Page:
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The Admiral

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  1. Huh ha! I just said an incentive, not that I'd actually do it! Ian
  2. My take from this is that as we "approach the terminus of life" (as Clive James so succinctly put it!), we owe it to our family to draw up a list of what we have, preferably with 'advert ready' photos. It would be a nightmare for those without any knowledge of what we do to sort out our gear. I'm trying to heed that thought and have just started to get the list together. I've no doubt that when all our, err, junk, is contained in a list we'd be astonished at what we've amassed. Perhaps it'd be an incentive to de-clutter . Ian
  3. I think covering the lawn with a (permanent) plastic sheet would be worse for your lawn, if I understand you correctly. The rain at least keeps the grass watered, which it wouldn't be under plastic. Also if it does rain before you observe the plastic will be slippery. Can't you make the location into a garden feature with hard landscaping for use during the summer, but easily converted to your needs in winter? Ian
  4. Thanks for the comments. I've already got an R2880 so really this is surplus to my needs and takes up space. Quite happy for someone else to take on the challenge . Ian
  5. We do happy-kat, and I've got rid of stuff on there before, but as this is a bit specialised I thought I'd see what interest there might be here first. That will be the next port of call. In some ways, too good to dump, but it would need someone who'd be prepared to persevere with getting it running again. Ian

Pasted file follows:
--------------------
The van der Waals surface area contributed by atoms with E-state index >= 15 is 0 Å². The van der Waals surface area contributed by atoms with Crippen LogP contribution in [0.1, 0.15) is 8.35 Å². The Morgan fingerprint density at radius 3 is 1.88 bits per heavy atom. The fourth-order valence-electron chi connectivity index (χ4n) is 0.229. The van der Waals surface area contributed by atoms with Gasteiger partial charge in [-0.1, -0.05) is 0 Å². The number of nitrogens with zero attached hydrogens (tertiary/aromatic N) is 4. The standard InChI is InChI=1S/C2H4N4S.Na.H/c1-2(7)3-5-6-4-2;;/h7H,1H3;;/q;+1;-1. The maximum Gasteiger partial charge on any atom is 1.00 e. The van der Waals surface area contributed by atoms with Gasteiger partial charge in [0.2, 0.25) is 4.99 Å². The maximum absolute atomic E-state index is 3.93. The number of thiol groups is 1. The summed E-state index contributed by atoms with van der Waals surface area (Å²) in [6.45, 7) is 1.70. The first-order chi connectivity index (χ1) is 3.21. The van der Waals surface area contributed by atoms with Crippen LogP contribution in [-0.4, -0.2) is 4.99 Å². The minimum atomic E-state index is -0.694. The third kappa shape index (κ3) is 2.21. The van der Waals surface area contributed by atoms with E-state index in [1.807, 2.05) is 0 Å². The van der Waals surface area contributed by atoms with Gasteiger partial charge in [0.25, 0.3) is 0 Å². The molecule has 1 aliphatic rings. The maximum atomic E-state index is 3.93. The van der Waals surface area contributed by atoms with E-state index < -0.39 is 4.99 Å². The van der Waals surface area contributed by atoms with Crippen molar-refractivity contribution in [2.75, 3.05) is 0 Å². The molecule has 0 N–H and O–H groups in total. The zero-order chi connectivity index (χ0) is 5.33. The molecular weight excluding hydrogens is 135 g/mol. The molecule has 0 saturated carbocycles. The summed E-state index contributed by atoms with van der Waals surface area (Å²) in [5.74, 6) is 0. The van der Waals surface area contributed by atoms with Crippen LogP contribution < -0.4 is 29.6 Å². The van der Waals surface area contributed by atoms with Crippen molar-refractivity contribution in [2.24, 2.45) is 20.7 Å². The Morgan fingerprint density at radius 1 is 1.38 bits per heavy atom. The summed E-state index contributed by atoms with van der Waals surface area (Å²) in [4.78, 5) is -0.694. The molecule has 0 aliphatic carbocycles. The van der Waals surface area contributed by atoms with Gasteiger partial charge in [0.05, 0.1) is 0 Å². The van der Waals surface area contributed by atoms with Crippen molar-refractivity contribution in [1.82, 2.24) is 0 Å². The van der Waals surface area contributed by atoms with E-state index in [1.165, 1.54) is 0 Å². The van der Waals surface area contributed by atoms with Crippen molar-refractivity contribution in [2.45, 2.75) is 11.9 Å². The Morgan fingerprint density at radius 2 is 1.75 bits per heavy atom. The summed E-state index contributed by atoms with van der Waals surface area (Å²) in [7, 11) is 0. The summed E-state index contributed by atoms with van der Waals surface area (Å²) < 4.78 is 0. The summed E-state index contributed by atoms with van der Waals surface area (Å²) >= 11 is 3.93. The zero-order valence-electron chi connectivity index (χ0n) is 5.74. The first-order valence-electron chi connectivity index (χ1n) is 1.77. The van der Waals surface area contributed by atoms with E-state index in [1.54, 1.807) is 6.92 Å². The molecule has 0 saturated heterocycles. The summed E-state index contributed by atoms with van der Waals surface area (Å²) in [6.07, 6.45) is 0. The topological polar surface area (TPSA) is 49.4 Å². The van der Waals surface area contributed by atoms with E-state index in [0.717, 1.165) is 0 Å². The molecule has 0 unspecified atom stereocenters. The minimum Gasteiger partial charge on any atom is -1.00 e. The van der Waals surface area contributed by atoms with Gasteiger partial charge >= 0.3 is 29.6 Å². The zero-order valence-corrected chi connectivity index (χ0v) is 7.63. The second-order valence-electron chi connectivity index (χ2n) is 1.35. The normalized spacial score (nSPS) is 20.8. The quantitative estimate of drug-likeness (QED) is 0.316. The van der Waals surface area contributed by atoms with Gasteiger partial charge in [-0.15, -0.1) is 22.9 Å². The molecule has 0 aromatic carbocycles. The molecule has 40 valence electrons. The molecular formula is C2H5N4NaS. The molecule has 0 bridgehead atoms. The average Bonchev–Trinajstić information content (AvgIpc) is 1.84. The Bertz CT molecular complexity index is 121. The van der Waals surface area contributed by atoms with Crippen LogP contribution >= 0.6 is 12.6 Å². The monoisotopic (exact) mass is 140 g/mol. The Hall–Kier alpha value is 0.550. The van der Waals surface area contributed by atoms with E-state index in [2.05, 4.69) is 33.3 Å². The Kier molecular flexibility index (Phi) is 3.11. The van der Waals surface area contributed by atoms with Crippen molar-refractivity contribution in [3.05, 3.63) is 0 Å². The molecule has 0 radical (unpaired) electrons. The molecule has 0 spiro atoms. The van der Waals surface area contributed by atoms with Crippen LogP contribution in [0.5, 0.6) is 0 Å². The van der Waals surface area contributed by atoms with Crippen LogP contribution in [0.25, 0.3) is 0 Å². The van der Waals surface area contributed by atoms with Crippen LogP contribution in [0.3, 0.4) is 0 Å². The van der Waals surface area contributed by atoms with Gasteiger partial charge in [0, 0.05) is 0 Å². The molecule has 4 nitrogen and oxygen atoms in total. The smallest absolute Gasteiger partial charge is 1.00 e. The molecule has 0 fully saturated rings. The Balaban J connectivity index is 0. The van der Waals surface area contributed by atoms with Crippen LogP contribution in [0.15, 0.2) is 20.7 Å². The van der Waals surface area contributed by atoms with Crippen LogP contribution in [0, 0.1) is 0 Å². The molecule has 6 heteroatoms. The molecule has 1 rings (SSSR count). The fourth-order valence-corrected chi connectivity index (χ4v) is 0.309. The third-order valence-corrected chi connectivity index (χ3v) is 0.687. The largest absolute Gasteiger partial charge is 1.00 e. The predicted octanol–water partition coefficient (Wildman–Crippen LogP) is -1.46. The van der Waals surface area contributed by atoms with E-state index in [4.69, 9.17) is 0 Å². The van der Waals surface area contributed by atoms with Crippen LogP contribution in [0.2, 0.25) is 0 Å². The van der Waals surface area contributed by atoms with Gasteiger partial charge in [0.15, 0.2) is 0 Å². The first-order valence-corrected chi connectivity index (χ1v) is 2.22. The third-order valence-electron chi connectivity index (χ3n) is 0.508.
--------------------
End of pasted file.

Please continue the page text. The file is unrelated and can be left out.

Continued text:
6. I'm clearing out some old photographic gear that I no longer use. In particular I need to find a home for my ancient Epson Stylus Photo R2100 printer, or else it'll end up on the tip. I'm just testing the water to see if there is any interest, as it'll need a bit of fettling. It's heavy and large so it would be collection only, but FREE. It's a 13" pigment ink printer which uses the 7-colour ultrachrome inkset, but has stood idle for a long time. As a result most of the ink channels are blocked, though in the past I've always managed to clear them. I am out of ink on one channel and I'm not prepared to buy another just to see if I can get the print head unblocked. There are ways and means to unblock print heads (with window cleaner! Search the web, e.g. http://www.northlight-images.co.uk/inkjet-printer-cleaning/). When it was working it produced excellent results on matt papers, though I did use ImagePrint v6 RIP software (on win95!) which could be included (you would need to confirm what Windows version it'll work with and whether you could transfer the license. I have the associated dongle). Other than that, I think the mechanics are sound. Alternatively, it might be suitable for conversion to one of the continuous ink feed solutions, such as from Lyson (https://www.specialistinks.com/epson-stylus-photo-2100.php). Please let me know if you have any interest. Ian